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Making a Photocopier Imposition Dummy

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Left: a visual aid for the following discussion on making a dummy for a photocopier book. Click on the image to view an enlargement. (This is a straightforward pamphlet)

When I posted on the MCBA Visual Journal Collective Portrait Party I meant to post about creating a photocopier book right away; other things intervened. Now to make the discussion quick and simple, because it really can be simple folks, I have provided the labeled photo to the left.

Let’s walk through the process. And "No your head will not explode!" Just hang in there and read.

If you want to photocopy something and put it together as a book you have to be aware of how to layout your master pages (the originals that will be photocopied) so that when they are copied back to back the pages will fall in the correct order. You have to think in signatures.

The easiest way to do this is to make a small imposition dummy, which is essentially a bunch of folded sheets labeled with the page numbers, so that you can check you’re organizing it correctly. (I sometimes find it helpful to label these pages with a note about content as well as the page number.)

Authors on Hand at Once Upon A Crime

Best-selling authors Linda S. Koutsky and Kathy S. Koutsky will be on hand at 2 to 3 p.m. Saturday, March 28 at Once Upon a Crime Mystery Books in Minneapolis, to sign their books and talk to you about them. Linda and Kathy have written the wildly popular "Minnesota Eats Out, "Minnesota Vacation Days," and […]

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An Update on the MCBA Visual Journal Collective: Using Photos in Your Journals

 

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Above: a page spread I did in our Altered Book Round Robin (the owner of this book elected to use a Handbook journal and not a printed book). The theme for this book was lost and found and inclusions were welcome, but most of the stuff that I find is pretty large so I thought it best to paint the object (a Lake Superior stone). I was working with dip pen, Ziller Glossy black ink (pretty much obliterated by the paint) and Schmincke gouache. Don’t ask me what was going on with the composition here. The verso page was all lumpy from the previous spread’s rivets and inclusions (I had to glue two pages together to cover the eyelet backs and such). I wasn’t going to use that side, and then I was painting it. Well at least it has an interesting texture and it fits with the idea of lost and found “ideas." Click on the image to see an enlargement.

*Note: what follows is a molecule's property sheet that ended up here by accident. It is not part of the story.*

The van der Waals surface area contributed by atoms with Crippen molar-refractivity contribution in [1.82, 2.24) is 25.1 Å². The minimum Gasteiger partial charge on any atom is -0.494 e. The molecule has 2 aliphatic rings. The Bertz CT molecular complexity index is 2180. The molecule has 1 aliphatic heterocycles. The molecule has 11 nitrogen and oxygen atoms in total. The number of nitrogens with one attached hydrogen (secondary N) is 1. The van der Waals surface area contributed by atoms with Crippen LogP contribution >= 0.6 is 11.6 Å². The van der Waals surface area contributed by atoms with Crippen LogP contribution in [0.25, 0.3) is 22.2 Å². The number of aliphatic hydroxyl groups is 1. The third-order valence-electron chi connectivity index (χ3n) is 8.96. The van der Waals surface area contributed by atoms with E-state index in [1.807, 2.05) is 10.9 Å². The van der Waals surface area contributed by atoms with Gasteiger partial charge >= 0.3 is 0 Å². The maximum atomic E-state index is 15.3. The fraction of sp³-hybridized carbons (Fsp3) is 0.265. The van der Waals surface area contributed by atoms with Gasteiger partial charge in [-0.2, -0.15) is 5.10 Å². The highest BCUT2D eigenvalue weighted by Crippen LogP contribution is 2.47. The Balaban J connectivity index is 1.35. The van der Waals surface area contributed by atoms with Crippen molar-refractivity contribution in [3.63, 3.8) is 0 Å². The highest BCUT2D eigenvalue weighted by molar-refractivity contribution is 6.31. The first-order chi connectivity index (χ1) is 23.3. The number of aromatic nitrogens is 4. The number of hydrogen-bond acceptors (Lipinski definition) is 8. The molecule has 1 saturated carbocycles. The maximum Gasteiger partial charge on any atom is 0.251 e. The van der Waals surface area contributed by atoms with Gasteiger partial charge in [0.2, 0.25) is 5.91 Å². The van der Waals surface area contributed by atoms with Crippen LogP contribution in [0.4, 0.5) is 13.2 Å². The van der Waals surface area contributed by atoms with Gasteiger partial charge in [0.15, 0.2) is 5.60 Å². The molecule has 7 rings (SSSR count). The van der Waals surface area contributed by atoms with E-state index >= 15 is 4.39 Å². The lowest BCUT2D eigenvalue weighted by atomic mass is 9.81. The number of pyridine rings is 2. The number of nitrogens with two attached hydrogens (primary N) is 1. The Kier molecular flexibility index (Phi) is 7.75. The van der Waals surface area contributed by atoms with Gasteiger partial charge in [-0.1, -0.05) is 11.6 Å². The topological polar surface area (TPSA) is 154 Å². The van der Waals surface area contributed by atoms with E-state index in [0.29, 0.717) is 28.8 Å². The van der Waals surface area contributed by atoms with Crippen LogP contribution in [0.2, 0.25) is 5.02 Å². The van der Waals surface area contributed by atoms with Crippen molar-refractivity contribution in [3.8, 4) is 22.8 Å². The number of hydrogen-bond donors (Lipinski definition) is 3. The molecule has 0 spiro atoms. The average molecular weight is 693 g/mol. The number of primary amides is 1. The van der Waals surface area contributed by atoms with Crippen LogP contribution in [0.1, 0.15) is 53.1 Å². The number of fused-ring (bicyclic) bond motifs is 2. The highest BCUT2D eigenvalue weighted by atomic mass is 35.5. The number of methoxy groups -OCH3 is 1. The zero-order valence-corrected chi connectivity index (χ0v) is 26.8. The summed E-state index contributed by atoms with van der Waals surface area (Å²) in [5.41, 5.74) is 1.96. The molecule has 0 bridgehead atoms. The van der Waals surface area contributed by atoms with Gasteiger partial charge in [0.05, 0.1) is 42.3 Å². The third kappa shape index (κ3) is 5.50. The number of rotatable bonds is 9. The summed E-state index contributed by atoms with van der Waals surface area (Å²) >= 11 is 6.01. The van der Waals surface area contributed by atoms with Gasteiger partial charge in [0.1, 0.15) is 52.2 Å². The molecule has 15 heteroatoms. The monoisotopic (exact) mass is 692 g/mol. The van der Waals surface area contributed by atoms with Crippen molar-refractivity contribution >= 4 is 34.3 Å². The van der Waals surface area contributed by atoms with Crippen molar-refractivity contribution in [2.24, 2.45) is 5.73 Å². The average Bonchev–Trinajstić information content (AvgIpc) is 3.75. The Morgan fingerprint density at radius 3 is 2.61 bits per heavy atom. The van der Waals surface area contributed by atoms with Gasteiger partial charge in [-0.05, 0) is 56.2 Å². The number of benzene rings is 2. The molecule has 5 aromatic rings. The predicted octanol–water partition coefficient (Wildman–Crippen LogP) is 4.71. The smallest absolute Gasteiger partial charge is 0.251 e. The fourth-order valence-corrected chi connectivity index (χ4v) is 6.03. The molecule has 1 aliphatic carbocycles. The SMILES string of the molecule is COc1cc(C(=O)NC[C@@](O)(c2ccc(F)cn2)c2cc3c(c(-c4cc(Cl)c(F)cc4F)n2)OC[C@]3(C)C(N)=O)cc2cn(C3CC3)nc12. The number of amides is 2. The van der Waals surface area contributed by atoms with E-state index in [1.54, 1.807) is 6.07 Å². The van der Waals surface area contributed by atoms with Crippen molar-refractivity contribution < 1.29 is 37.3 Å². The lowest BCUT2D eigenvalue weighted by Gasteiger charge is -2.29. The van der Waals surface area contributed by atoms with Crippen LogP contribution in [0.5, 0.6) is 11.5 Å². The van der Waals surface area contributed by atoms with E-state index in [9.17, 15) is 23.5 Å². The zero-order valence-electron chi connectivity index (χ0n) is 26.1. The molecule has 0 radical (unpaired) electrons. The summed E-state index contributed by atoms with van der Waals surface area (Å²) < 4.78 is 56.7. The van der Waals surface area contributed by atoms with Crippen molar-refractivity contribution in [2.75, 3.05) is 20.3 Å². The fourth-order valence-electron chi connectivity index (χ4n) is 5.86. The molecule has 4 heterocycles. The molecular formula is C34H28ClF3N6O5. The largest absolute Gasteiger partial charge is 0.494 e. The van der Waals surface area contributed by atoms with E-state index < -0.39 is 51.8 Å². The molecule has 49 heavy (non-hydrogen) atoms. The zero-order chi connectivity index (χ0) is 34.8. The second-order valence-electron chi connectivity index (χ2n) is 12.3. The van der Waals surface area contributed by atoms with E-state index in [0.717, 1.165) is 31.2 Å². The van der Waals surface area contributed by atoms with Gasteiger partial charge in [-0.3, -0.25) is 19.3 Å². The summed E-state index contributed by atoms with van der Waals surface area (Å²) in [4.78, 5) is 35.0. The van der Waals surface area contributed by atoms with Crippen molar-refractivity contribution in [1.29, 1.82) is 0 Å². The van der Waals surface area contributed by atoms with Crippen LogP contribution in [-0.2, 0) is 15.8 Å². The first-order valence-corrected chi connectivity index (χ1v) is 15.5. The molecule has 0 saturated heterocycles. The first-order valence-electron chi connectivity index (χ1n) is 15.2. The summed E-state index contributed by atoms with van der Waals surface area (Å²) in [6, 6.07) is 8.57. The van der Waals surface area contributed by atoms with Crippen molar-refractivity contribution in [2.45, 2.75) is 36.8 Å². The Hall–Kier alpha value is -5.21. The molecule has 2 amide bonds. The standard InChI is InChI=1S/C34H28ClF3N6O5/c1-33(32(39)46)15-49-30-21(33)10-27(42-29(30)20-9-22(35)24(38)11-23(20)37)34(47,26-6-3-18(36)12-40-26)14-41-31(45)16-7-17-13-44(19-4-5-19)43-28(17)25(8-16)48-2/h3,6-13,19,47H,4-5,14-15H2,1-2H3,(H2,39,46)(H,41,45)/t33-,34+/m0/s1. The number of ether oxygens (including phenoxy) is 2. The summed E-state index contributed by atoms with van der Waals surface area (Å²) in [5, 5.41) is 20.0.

March 16, members of the MCBA Visual Journal Collective met to once again, explore visual journaling and share our work. We watched a short documentary on Peter Beard, a photographer known for his journals filled with photos, scraps of paper, and animal skins and blood.

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Just in Time for International Fake Journal Month!

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Left: Sketch of the yard bunny (that's the sweet name for him) on a water resistant paper from Alvin, using a Staedtler Pigment Liner and then painting with washes of Schmincke Gouache.
Click on the image to see an enlargement.

Last week my errands took me to Wet Paint and after I found the things I needed I did a quick run around the store—just 'cause.

This is how I find things when the staff moves them to new locations! I like to know where things are.

I've also been thinking about what I'll do when I stop binding books. That thought led me to search the shelves of commercially bound sketchbooks (and hence the report Sunday on Venezia sketchbooks from Fabriano).

During this search the upcoming International Fake Journal Month was also looming large in my life. This is always the perfect time for me to try out new commercial journals.

Imagine my glee when I found a 4-5/8 x 7-1/4 inch field notebook from Alvin. (Alvin Field Book NP430; $6.95.)

Judging from the curve formulæ, charts, and trigonometric formulæ crowding the inside front and back covers, this must be the type of book surveyors like to use. The bright yellow cover probably helps them locate the book when they drop it in the tall grass! And the two types of grids (a wide spaced one on the verso page and a narrow one on the recto, as shown in the bunny image) probably help them note down all the data they need to record.

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A New Blog to Check Out

Left: Purple Marsh, ©2009 Diane Wesman, 9 x 12 inches, pastel on board. A couple days ago I helped artist Diane Wesman set up an art blog so that she can communicate on the internet with her pastel students and art buyers. I've written about Diane before. If you're a new reader at my blog […]